Lives of a Cell: Notes of a Biology Watcher

Overview

Elegant, suggestive, and clarifying, Lewis Thomas's profoundly humane vision explores the world around us and examines the complex interdependence of all things.  Extending beyond the usual limitations of biological science and into a vast and wondrous world of hidden relationships, this provocative book explores in personal, poetic essays to topics such as computers, germs, language, music, death, insects, and medicine.  Lewis Thomas writes, "Once you have become permanently startled, as I am, by the ...

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Overview

Elegant, suggestive, and clarifying, Lewis Thomas's profoundly humane vision explores the world around us and examines the complex interdependence of all things.  Extending beyond the usual limitations of biological science and into a vast and wondrous world of hidden relationships, this provocative book explores in personal, poetic essays to topics such as computers, germs, language, music, death, insects, and medicine.  Lewis Thomas writes, "Once you have become permanently startled, as I am, by the realization that we are a social species, you tend to keep an eye out for the pieces of evidence that this is, by and large, good for us."

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Product Details

  • ISBN-13: 9780140047431
  • Publisher: Penguin Group (USA)
  • Publication date: 2/28/1978
  • Edition description: Reissue
  • Pages: 160
  • Sales rank: 138,835
  • Product dimensions: 5.12 (w) x 7.78 (h) x 0.44 (d)

Table of Contents

The Lives of a Cell Thoughts for a Countdown On Societies as Organisms A Fear of Pheromones The Music of This Sphere An Earnest Proposal The Technology of Medicine Vibes Ceti The Long Habit Antaeus in Manhattan The MBL Autonomy Organelles as Organisms Germs Your Very Good Health Social Talk Information Death in the Open Natural Science Natural Man The Iks Computers The Planning of Science Some Biomythology On Various Words Living Language On Probability and Possibility The World's Biggest Membranes Reference Notes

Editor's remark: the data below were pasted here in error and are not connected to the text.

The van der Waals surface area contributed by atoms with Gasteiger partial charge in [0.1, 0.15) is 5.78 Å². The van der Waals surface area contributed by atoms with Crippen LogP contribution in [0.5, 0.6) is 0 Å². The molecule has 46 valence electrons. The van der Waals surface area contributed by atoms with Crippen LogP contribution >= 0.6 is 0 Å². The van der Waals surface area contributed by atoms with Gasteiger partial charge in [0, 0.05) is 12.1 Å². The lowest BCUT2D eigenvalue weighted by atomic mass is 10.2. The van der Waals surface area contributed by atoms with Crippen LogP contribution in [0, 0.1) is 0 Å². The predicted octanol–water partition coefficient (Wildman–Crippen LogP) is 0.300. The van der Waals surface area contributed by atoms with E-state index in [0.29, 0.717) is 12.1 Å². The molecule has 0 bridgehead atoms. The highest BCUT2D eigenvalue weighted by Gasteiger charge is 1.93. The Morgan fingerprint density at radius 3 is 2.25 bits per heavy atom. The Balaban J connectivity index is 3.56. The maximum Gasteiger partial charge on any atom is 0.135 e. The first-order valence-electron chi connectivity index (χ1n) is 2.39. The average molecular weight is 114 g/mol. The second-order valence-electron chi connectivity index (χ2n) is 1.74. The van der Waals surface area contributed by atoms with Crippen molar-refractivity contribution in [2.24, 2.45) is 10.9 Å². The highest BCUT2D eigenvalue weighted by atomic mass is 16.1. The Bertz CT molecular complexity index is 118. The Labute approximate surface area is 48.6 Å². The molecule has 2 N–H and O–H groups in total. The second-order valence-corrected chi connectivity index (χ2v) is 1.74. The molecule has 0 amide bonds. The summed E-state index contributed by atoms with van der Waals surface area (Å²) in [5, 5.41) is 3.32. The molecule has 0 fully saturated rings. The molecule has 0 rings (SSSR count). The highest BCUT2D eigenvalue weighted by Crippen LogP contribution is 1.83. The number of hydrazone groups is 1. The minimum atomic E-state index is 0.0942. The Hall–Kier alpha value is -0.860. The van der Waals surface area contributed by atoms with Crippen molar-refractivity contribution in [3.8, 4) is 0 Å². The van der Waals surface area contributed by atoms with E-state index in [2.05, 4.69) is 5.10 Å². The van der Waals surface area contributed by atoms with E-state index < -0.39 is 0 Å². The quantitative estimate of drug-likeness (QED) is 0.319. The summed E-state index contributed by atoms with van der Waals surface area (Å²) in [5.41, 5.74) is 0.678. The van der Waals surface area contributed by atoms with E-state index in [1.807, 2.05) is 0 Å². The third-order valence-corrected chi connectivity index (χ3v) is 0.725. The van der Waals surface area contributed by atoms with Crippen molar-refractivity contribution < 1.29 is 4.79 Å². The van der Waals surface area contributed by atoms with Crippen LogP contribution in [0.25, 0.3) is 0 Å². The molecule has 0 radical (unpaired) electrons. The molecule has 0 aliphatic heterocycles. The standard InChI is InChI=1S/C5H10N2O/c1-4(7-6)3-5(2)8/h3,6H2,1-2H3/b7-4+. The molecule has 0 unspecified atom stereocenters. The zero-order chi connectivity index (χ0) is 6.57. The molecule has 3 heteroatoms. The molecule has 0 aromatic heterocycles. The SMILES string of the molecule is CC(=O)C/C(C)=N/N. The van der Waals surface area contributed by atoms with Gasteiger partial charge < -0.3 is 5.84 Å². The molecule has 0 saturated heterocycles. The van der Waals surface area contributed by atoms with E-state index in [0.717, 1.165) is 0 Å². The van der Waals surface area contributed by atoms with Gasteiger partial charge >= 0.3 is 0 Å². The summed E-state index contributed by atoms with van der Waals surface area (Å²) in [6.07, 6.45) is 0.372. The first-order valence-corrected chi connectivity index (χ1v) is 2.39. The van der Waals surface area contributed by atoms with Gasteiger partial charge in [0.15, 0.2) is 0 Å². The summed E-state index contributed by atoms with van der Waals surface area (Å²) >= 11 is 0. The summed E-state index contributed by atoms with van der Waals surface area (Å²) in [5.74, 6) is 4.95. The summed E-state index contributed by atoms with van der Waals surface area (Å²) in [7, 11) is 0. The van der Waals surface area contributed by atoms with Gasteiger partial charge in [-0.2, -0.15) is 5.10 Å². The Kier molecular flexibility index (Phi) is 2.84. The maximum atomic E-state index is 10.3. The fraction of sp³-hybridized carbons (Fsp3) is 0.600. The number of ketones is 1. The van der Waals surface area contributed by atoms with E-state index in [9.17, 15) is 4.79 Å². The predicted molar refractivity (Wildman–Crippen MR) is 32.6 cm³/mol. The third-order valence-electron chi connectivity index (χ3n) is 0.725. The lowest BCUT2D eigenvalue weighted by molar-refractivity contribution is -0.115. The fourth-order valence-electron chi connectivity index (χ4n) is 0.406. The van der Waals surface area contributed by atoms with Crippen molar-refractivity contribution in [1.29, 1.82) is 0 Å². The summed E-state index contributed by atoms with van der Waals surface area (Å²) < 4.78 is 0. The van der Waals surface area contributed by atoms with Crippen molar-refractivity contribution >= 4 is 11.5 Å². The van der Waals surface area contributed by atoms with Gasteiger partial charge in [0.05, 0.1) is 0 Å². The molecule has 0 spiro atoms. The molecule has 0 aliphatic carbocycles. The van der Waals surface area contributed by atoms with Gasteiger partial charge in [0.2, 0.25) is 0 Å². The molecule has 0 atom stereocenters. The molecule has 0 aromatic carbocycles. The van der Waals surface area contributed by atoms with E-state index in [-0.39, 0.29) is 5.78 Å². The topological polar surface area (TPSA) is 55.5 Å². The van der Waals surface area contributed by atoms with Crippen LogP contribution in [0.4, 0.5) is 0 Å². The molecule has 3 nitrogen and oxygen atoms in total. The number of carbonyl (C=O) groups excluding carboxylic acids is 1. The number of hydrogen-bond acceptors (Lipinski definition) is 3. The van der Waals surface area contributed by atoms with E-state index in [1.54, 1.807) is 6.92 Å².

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Sort by: Showing all of 6 Customer Reviews
  • Anonymous

    Posted May 13, 2000

    An expert discovers beauty

    A science classic by an expert in cell biology who has come to a point in his life where he does not need to analyze and categorize and hypothesize, but merely reflects on the majesty and beauty of what we so often take for granted all around us.

    3 out of 3 people found this review helpful.

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  • Anonymous

    Posted February 15, 2000

    humans are like ants, but ants are not like humans;

    one of the many thought provoking obsevations of Lewis Thomas. this book was fascinating for me not because of the scientific information provided, but because of the literary stlye used. Thomas has several underlying themes throughout the book, linking all the essays together. His observations of human behavior and the many ways the word 'cell' is interpreted makes the book worth reading.

    2 out of 2 people found this review helpful.

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  • Anonymous

    Posted December 19, 2005

    incredible.

    this collection of essays focuses heavily on the unity inherent in biology. thomas has a knack for getting his points across with some of the most beautiful prose i have ever read, and his ability to make sense of the abstract and apply it to every level of biology implies much about nature. a 'must read'

    1 out of 1 people found this review helpful.

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  • Anonymous

    Posted August 9, 2004

    only good if you like bio!!

    i was forced to read it for class and it took me 2 months!! but then again im horrible at biology so maybe thats why i didnt like it. anyways i think that if for some odd reason you like reading about science for fun then you should try this book. but dont say i didnt warn ya...

    0 out of 3 people found this review helpful.

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  • Anonymous

    Posted March 17, 2011

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  • Anonymous

    Posted February 5, 2010

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